Massage is an ancient art that continues to live on and grow in popularity as a type of alternative medicine used to promote wellness. The societal conception is primarily of massages as a method for relaxation, but a growing body of evidence shows that the effects go much deeper than just that. There are many different people who can benefit from regular massages, but one group in particular that can gain a lot of synergies from the soothing activity is athletes.
First of all, massages loosen our muscles and are akin to stretching in many ways. This leads to increased flexibility, which can be important for optimal performance and to reduce risk of injury. Massages should not replace stretching, but the two together likely have a greater impact of injury prevention and performance than either one alone. The stretching of muscle fibers is a big positive.
With the stretching, comes improved blood flow as vessels allow for increased blood to reach the massaged areas. Improved circulation can help with overall oxygenation of the body and can an impact on breathing as well. After the exercise, it can also have impacts on better recovery times. There is even some evidence that massages can help alleviate pain.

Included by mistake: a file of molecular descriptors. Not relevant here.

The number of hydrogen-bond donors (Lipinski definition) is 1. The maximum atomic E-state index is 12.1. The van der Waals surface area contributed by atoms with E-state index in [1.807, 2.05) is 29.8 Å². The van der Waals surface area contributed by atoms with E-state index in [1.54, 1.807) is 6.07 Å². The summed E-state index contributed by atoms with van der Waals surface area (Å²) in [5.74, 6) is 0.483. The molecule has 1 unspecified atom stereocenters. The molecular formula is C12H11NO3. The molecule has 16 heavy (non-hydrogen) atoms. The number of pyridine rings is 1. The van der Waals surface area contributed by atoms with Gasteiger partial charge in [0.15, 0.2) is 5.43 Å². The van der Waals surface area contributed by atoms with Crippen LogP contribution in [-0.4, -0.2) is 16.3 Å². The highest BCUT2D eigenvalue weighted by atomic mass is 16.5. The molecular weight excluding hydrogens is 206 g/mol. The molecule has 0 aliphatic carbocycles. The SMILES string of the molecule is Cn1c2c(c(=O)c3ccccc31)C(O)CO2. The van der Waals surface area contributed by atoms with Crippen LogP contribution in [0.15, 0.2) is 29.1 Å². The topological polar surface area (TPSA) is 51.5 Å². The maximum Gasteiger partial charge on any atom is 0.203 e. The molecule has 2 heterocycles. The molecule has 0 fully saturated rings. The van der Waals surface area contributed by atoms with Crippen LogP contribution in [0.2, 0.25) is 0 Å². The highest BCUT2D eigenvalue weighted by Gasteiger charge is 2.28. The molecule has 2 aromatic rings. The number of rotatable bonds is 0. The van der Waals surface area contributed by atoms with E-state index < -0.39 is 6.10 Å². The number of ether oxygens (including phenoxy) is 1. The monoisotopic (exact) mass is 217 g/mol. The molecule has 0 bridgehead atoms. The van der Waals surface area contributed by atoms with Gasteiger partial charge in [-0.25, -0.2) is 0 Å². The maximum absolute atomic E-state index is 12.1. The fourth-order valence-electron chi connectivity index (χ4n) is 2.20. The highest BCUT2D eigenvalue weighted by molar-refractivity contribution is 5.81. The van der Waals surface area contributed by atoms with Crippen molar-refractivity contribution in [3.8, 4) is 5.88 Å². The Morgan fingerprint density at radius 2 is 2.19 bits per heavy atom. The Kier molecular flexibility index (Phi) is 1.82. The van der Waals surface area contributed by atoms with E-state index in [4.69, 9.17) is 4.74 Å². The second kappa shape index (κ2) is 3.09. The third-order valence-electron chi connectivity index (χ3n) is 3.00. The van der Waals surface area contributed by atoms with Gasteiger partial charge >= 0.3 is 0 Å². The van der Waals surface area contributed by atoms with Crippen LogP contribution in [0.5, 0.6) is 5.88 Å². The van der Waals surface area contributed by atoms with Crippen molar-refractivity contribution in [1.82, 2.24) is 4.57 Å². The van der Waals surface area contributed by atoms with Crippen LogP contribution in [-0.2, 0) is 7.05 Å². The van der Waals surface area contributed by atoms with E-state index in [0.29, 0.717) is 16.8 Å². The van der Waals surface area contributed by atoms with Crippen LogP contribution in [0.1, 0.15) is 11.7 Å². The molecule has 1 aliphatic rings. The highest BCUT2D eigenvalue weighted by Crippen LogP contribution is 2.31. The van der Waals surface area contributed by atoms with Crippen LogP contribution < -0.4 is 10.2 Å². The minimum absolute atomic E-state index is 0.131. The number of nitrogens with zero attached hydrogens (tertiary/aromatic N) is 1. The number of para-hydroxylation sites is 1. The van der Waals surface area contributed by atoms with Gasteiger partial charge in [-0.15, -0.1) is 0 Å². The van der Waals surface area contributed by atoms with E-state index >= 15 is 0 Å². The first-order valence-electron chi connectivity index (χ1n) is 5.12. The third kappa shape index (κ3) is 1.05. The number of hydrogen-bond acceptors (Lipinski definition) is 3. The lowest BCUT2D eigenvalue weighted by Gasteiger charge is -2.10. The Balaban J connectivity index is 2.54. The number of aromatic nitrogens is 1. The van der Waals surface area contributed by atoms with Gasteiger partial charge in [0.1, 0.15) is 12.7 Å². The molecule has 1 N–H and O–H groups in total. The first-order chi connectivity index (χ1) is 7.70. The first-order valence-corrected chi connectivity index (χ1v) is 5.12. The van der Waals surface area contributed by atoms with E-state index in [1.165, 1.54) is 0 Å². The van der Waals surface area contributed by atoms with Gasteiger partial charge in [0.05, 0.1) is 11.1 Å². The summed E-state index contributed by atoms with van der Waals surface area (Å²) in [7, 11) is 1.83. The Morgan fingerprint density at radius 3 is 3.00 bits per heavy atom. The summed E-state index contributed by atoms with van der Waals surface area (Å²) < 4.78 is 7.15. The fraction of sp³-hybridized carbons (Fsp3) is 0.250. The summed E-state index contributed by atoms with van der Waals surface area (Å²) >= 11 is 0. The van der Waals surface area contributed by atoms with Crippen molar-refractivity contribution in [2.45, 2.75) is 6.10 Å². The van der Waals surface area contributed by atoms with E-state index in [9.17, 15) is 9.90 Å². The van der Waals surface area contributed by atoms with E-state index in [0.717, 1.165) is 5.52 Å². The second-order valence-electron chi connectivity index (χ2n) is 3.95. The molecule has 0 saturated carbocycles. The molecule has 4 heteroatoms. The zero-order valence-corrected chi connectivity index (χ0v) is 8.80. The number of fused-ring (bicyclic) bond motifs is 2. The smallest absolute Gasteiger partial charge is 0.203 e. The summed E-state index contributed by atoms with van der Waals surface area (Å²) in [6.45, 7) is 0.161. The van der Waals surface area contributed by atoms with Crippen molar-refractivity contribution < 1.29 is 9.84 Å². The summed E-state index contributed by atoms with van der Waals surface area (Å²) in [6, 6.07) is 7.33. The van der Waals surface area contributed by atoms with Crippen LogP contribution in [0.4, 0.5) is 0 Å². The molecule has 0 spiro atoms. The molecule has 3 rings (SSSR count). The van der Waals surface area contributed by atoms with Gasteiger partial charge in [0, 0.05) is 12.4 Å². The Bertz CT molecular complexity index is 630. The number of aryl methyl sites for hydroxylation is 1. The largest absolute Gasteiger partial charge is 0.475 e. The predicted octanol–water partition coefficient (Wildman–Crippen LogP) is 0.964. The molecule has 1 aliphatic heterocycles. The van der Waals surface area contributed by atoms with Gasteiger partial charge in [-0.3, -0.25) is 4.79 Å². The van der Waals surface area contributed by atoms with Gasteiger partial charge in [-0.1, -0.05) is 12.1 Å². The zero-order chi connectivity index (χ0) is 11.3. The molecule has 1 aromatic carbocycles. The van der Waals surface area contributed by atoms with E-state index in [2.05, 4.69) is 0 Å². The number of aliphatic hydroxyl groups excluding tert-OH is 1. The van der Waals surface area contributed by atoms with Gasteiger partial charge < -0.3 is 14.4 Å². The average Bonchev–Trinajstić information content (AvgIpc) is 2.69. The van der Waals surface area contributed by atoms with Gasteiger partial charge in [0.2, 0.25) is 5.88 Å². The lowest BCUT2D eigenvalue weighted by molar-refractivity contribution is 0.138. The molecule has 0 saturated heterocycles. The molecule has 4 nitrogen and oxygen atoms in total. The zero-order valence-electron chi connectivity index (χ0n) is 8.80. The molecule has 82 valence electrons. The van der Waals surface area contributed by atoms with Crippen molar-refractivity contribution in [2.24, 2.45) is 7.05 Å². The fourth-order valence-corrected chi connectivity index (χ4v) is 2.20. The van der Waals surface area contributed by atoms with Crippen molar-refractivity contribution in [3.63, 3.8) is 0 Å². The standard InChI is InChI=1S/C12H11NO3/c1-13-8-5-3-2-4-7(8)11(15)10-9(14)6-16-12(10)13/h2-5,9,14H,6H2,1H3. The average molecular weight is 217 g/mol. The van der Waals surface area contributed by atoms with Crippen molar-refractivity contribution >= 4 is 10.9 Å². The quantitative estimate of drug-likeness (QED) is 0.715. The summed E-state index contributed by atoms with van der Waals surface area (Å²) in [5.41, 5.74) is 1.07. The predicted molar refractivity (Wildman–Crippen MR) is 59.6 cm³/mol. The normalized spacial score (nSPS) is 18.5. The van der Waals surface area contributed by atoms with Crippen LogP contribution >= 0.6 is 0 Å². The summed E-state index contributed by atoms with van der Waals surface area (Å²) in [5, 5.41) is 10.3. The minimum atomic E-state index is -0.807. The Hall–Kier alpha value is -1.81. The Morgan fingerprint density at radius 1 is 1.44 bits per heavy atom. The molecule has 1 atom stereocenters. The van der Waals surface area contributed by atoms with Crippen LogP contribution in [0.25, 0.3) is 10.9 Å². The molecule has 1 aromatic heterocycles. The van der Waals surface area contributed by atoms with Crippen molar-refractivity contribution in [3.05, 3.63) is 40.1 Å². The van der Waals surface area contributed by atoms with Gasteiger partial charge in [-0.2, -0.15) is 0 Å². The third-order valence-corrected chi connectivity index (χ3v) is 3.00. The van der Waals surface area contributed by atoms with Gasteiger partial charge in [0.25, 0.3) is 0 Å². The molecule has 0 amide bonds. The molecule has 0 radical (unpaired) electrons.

The relaxation effects of massages, especially deep tissue massages, can also help with improving sleep. Athletes can increase the quality and quantity of sleep, allowing them to better recharge for the next day and to rebuild their muscles are particularly strenuous outings. The relaxation itself has a great effect too of course. The stress relief is a big plus, especially in athletes who are particularly energetic or “type A”. Massages can help the body and mind relax, which is important for sustainability and optimal performance.
Because of the myriad of health benefits that massages have for athletes, the athletic massage market is expanding rapidly. Massage therapists are increasingly considering the arena (both literally and figuratively!) for their practice as more athletes look for that type of service. The locker rooms of professional sports places are full of massage therapists and this is only bound to expand to lower levels of sport. Athletes increasingly understand the importance of keeping their bodies well-conditioned and the role massages can play in that need. It will be interesting to see where the market heads as this thought permeates the culture of various sports and at all different levels.
A deep tissue massage once a week can help athletes stay in tip-top shape and perform better both physically and mentally. Massage therapists specializing in athletes can be found online or in the phone book. There are many different options and you should do your time on research to make sure you find the right fit for you. It is also possible that your gym or doctor has a recommendation which might work for you. It is all about doing some research, giving it a try, and deciding from there whether they are a good long term option. It could make the difference between a win and a loss.